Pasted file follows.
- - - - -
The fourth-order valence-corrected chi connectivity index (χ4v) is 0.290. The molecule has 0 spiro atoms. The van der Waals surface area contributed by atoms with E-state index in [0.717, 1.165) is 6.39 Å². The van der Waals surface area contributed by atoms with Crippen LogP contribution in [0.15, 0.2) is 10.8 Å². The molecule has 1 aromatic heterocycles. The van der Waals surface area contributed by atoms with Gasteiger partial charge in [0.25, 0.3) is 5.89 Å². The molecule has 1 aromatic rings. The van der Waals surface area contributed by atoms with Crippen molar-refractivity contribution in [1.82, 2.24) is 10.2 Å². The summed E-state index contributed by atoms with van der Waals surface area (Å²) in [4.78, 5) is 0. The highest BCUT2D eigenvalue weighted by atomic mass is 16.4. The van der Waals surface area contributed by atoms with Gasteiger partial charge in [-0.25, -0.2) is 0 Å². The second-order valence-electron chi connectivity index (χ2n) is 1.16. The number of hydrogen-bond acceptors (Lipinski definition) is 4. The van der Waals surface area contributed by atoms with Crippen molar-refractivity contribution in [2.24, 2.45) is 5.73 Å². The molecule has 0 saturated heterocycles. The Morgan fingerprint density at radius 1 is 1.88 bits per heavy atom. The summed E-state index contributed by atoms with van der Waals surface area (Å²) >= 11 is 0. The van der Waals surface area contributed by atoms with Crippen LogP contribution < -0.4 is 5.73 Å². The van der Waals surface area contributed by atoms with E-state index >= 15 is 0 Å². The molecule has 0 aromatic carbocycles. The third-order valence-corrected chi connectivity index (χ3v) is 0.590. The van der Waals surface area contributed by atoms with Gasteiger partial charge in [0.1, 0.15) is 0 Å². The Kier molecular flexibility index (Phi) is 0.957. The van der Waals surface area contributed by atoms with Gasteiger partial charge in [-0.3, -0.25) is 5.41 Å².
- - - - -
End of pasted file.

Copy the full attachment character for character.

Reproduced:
The fourth-order valence-corrected chi connectivity index (χ4v) is 0.290. The molecule has 0 spiro atoms. The van der Waals surface area contributed by atoms with E-state index in [0.717, 1.165) is 6.39 Å². The van der Waals surface area contributed by atoms with Crippen LogP contribution in [0.15, 0.2) is 10.8 Å². The molecule has 1 aromatic heterocycles. The van der Waals surface area contributed by atoms with Gasteiger partial charge in [0.25, 0.3) is 5.89 Å². The molecule has 1 aromatic rings. The van der Waals surface area contributed by atoms with Crippen molar-refractivity contribution in [1.82, 2.24) is 10.2 Å². The summed E-state index contributed by atoms with van der Waals surface area (Å²) in [4.78, 5) is 0. The highest BCUT2D eigenvalue weighted by atomic mass is 16.4. The van der Waals surface area contributed by atoms with Gasteiger partial charge in [-0.25, -0.2) is 0 Å². The second-order valence-electron chi connectivity index (χ2n) is 1.16. The number of hydrogen-bond acceptors (Lipinski definition) is 4. The van der Waals surface area contributed by atoms with Crippen molar-refractivity contribution in [2.24, 2.45) is 5.73 Å². The molecule has 0 saturated heterocycles. The Morgan fingerprint density at radius 1 is 1.88 bits per heavy atom. The summed E-state index contributed by atoms with van der Waals surface area (Å²) >= 11 is 0. The van der Waals surface area contributed by atoms with Crippen LogP contribution < -0.4 is 5.73 Å². The van der Waals surface area contributed by atoms with E-state index >= 15 is 0 Å². The molecule has 0 aromatic carbocycles. The third-order valence-corrected chi connectivity index (χ3v) is 0.590. The van der Waals surface area contributed by atoms with Gasteiger partial charge in [0.1, 0.15) is 0 Å². The Kier molecular flexibility index (Phi) is 0.957. The van der Waals surface area contributed by atoms with Gasteiger partial charge in [-0.3, -0.25) is 5.41 Å².